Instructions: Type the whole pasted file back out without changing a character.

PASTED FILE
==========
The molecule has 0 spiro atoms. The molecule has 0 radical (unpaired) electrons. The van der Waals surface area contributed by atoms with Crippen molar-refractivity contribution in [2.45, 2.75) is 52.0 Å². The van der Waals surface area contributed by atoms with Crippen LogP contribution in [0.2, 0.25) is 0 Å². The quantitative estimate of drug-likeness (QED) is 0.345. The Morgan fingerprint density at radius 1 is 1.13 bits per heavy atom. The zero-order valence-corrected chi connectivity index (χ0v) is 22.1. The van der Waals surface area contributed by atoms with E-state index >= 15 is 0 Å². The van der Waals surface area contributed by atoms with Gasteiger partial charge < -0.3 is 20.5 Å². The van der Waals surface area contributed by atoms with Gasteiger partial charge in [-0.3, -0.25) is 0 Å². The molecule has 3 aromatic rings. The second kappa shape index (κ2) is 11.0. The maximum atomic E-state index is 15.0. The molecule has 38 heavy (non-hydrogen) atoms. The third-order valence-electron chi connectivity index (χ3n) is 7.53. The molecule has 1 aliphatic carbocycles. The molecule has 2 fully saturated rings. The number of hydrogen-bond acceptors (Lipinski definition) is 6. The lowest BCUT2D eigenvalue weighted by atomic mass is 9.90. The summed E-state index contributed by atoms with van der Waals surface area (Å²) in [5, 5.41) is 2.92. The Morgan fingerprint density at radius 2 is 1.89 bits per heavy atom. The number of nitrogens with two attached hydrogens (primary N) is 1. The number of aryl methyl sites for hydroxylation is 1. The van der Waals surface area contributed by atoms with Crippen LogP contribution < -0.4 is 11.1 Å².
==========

The molecule has 0 spiro atoms. The molecule has 0 radical (unpaired) electrons. The van der Waals surface area contributed by atoms with Crippen molar-refractivity contribution in [2.45, 2.75) is 52.0 Å². The van der Waals surface area contributed by atoms with Crippen LogP contribution in [0.2, 0.25) is 0 Å². The quantitative estimate of drug-likeness (QED) is 0.345. The Morgan fingerprint density at radius 1 is 1.13 bits per heavy atom. The zero-order valence-corrected chi connectivity index (χ0v) is 22.1. The van der Waals surface area contributed by atoms with E-state index >= 15 is 0 Å². The van der Waals surface area contributed by atoms with Gasteiger partial charge < -0.3 is 20.5 Å². The van der Waals surface area contributed by atoms with Gasteiger partial charge in [-0.3, -0.25) is 0 Å². The molecule has 3 aromatic rings. The second kappa shape index (κ2) is 11.0. The maximum atomic E-state index is 15.0. The molecule has 38 heavy (non-hydrogen) atoms. The third-order valence-electron chi connectivity index (χ3n) is 7.53. The molecule has 1 aliphatic carbocycles. The molecule has 2 fully saturated rings. The number of hydrogen-bond acceptors (Lipinski definition) is 6. The lowest BCUT2D eigenvalue weighted by atomic mass is 9.90. The summed E-state index contributed by atoms with van der Waals surface area (Å²) in [5, 5.41) is 2.92. The Morgan fingerprint density at radius 2 is 1.89 bits per heavy atom. The number of nitrogens with two attached hydrogens (primary N) is 1. The number of aryl methyl sites for hydroxylation is 1. The van der Waals surface area contributed by atoms with Crippen LogP contribution < -0.4 is 11.1 Å².